Natural Foods Merchandiser
Curb 'showrooming' with these social media tips

Curb 'showrooming' with these social media tips

Keep sales in your store and avoid becoming just a 'showroom' with these social media tips.

Smartphone users are the kings and queens of comparison shopping. If you’ve witnessed a shopper checking a supplement’s price with e-commerce giant Amazon.com, you know what I mean.

Some of your customers also may be using your store as a “showroom” for what they’ll eventually buy online. Why do they do this and how can you disrupt the process? The answers are revealed in a recent study titled Showrooming and Consumer Migration [PDF] from Boston-based social media analyst Crimson Hexagon.

The first tip is to know what these consumers are typing into their smartphones—and into social media. According to the report, “In a competitive environment where retailers vie over content and keywords—where disappointed consumers find solace in typing six letters into their smartphone’s web browser: A-M-A-Z-O-N—deep knowledge of consumer expectations is a retailer’s most powerful weapon against showrooming.”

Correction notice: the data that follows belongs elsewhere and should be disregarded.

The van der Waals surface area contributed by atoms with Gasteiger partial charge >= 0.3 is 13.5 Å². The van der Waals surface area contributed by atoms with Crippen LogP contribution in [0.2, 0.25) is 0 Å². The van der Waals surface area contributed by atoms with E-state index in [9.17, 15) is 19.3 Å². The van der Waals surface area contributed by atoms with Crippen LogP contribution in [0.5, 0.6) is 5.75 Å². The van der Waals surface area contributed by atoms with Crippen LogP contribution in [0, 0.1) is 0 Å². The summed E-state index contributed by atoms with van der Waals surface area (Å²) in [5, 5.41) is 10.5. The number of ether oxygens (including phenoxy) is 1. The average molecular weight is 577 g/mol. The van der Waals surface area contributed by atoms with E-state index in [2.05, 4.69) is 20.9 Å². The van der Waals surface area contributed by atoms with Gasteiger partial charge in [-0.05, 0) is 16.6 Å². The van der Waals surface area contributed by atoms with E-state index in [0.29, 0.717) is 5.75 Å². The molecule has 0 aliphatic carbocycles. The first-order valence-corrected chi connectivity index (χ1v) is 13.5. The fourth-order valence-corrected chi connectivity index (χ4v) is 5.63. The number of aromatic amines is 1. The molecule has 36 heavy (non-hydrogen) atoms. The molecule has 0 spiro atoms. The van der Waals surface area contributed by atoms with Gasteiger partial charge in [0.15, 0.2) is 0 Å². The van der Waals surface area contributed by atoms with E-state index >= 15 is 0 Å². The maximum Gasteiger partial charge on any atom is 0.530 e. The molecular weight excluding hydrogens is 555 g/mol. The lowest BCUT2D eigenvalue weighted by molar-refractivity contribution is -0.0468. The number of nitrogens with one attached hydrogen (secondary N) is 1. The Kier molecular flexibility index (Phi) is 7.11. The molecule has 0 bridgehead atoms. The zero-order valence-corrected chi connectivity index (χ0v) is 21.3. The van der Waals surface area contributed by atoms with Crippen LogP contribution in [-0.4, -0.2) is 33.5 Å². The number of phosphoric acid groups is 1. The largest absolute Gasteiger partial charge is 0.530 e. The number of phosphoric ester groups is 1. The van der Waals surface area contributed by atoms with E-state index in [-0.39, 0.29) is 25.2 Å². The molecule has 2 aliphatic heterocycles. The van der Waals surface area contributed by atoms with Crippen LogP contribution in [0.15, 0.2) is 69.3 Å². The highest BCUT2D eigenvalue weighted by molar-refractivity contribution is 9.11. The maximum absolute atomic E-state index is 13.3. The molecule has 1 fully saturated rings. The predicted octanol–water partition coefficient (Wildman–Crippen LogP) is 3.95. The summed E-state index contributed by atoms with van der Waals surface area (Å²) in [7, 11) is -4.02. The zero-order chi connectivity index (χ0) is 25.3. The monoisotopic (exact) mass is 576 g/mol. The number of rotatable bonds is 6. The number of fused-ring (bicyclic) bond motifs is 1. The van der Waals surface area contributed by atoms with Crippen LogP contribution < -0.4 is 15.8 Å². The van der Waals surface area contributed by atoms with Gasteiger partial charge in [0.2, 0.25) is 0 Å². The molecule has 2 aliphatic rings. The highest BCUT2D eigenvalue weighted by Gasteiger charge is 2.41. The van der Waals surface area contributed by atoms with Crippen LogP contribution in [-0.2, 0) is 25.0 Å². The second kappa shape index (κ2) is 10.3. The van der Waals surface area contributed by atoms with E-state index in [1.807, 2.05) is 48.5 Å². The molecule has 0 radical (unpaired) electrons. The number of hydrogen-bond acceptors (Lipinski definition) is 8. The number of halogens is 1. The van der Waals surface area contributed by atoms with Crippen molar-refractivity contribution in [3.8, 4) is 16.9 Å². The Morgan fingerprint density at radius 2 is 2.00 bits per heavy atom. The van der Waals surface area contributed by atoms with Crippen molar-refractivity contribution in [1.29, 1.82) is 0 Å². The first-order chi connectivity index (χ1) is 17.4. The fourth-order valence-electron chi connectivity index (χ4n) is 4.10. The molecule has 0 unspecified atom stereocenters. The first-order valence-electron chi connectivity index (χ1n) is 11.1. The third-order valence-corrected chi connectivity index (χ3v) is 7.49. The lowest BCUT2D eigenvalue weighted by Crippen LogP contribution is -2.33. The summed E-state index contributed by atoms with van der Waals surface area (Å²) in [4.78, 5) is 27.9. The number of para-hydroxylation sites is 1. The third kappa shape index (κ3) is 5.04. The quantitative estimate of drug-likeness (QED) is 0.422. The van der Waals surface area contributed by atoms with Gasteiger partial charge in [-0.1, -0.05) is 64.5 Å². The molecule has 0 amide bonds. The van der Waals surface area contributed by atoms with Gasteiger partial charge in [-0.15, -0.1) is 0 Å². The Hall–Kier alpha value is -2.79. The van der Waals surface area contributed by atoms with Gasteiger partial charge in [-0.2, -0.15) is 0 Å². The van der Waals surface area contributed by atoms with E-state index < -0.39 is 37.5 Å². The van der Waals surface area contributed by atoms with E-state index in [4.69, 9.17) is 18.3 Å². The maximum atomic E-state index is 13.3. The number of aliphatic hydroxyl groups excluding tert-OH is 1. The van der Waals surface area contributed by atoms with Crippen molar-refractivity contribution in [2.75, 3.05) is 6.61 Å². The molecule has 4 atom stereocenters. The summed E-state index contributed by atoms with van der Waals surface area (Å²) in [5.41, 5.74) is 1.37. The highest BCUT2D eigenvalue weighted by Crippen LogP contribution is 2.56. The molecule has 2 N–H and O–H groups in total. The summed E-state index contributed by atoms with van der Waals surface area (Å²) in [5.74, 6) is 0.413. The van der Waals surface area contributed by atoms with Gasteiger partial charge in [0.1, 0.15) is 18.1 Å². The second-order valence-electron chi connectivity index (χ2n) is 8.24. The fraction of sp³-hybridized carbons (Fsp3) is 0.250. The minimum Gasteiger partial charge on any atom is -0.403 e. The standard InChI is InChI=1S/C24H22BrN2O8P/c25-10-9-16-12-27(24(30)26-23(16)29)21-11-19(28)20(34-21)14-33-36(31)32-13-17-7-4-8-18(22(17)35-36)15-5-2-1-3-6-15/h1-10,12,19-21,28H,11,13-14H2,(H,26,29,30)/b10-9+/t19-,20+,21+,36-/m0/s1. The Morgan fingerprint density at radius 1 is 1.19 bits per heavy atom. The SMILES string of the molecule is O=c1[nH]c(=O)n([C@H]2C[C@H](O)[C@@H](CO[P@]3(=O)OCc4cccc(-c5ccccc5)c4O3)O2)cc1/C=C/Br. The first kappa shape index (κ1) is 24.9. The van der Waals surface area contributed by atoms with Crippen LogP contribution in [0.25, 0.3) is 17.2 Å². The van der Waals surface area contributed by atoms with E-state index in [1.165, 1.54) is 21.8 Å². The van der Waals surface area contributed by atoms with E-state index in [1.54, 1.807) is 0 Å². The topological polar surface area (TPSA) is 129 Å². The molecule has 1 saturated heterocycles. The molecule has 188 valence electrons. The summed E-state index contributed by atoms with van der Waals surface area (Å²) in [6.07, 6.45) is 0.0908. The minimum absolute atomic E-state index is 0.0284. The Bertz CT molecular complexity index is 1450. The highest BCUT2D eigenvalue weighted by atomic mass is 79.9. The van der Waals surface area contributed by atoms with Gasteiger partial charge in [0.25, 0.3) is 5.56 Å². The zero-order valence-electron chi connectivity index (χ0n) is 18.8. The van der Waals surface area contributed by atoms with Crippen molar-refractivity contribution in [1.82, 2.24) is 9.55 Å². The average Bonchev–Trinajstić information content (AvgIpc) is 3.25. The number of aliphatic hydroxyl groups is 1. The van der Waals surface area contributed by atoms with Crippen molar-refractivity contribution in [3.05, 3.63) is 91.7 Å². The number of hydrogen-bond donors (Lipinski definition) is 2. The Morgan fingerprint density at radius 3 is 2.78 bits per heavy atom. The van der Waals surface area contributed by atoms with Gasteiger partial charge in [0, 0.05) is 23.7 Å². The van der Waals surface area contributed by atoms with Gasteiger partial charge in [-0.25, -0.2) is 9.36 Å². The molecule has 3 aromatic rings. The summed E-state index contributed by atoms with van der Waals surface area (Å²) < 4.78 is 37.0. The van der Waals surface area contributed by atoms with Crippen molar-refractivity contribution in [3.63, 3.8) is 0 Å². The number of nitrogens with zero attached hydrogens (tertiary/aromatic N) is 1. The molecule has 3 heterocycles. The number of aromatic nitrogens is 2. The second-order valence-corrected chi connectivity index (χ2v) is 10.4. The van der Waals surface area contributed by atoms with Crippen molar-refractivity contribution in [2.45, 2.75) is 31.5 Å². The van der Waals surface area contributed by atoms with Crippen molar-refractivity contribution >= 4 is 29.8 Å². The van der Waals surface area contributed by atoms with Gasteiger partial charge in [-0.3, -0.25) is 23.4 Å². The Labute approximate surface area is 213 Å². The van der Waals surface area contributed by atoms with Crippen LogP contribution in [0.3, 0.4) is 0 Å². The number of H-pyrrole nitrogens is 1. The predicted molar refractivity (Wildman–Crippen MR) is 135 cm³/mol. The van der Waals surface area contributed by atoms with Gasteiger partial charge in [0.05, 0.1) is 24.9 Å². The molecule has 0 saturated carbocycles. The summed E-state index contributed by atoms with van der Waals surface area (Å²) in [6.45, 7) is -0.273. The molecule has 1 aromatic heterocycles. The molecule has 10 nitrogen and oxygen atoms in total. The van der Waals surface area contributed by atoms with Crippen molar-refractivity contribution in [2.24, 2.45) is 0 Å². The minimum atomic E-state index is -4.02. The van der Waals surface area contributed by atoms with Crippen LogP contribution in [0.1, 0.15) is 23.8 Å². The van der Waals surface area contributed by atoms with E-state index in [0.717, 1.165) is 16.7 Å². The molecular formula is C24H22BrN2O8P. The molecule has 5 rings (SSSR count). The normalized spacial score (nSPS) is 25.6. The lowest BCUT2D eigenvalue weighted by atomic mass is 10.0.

The company analyzed 1.5 million social media posts about the Best Buy and Amazon brands throughout 2011 to find out what consumers expect from in-store shopping—and why they may pass over Best Buy for Amazon.

Here’s how some of the key findings apply to your store:

  • Migration to Amazon from brick-and-mortar stores such as Best Buy is highest during the holidays, especially in the weeks leading up to Black Friday. Store deals are most anticipated from mid-November to early December, so surprise—and delight—your shoppers by holding promotions year-round.
     
  • Instant gratification appeals to shoppers and is a big reason why they’ll buy in your store instead of online. Make sure you are stocked. If products aren’t available, 10 percent of consumers will turn to Amazon.
     
  • Customer service represents only a minor shopping incentive at Best Buy, despite the availability of sales reps. Are you putting too much stock in customer service and perhaps not enough in shoppers’ other needs?
     
  • Twenty-seven percent of customers are simply deal seekers who highly value Amazon’s lower prices. Translation: Don’t beat yourself up every time you lose a sale to a smartphone.
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